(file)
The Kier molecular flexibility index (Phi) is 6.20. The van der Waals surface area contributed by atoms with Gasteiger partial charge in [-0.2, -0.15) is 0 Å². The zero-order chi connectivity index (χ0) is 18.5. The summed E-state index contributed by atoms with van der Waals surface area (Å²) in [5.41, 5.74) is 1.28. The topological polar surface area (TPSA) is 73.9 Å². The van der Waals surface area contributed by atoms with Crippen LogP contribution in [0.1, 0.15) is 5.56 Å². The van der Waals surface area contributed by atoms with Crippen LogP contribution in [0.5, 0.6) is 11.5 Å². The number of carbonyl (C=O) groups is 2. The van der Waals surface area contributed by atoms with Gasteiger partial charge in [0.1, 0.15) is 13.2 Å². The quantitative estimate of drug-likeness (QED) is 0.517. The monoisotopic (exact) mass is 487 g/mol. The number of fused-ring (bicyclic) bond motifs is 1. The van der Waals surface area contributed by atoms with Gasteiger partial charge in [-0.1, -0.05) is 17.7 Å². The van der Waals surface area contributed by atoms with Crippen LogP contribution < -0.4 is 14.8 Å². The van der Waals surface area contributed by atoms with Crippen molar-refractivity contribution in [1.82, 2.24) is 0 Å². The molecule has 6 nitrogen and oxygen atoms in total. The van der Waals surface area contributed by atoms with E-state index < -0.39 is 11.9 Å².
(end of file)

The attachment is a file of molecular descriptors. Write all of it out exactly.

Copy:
The Kier molecular flexibility index (Phi) is 6.20. The van der Waals surface area contributed by atoms with Gasteiger partial charge in [-0.2, -0.15) is 0 Å². The zero-order chi connectivity index (χ0) is 18.5. The summed E-state index contributed by atoms with van der Waals surface area (Å²) in [5.41, 5.74) is 1.28. The topological polar surface area (TPSA) is 73.9 Å². The van der Waals surface area contributed by atoms with Crippen LogP contribution in [0.1, 0.15) is 5.56 Å². The van der Waals surface area contributed by atoms with Crippen LogP contribution in [0.5, 0.6) is 11.5 Å². The number of carbonyl (C=O) groups is 2. The van der Waals surface area contributed by atoms with Gasteiger partial charge in [0.1, 0.15) is 13.2 Å². The quantitative estimate of drug-likeness (QED) is 0.517. The monoisotopic (exact) mass is 487 g/mol. The number of fused-ring (bicyclic) bond motifs is 1. The van der Waals surface area contributed by atoms with Gasteiger partial charge in [-0.1, -0.05) is 17.7 Å². The van der Waals surface area contributed by atoms with Crippen LogP contribution < -0.4 is 14.8 Å². The van der Waals surface area contributed by atoms with Crippen molar-refractivity contribution in [1.82, 2.24) is 0 Å². The molecule has 6 nitrogen and oxygen atoms in total. The van der Waals surface area contributed by atoms with E-state index < -0.39 is 11.9 Å².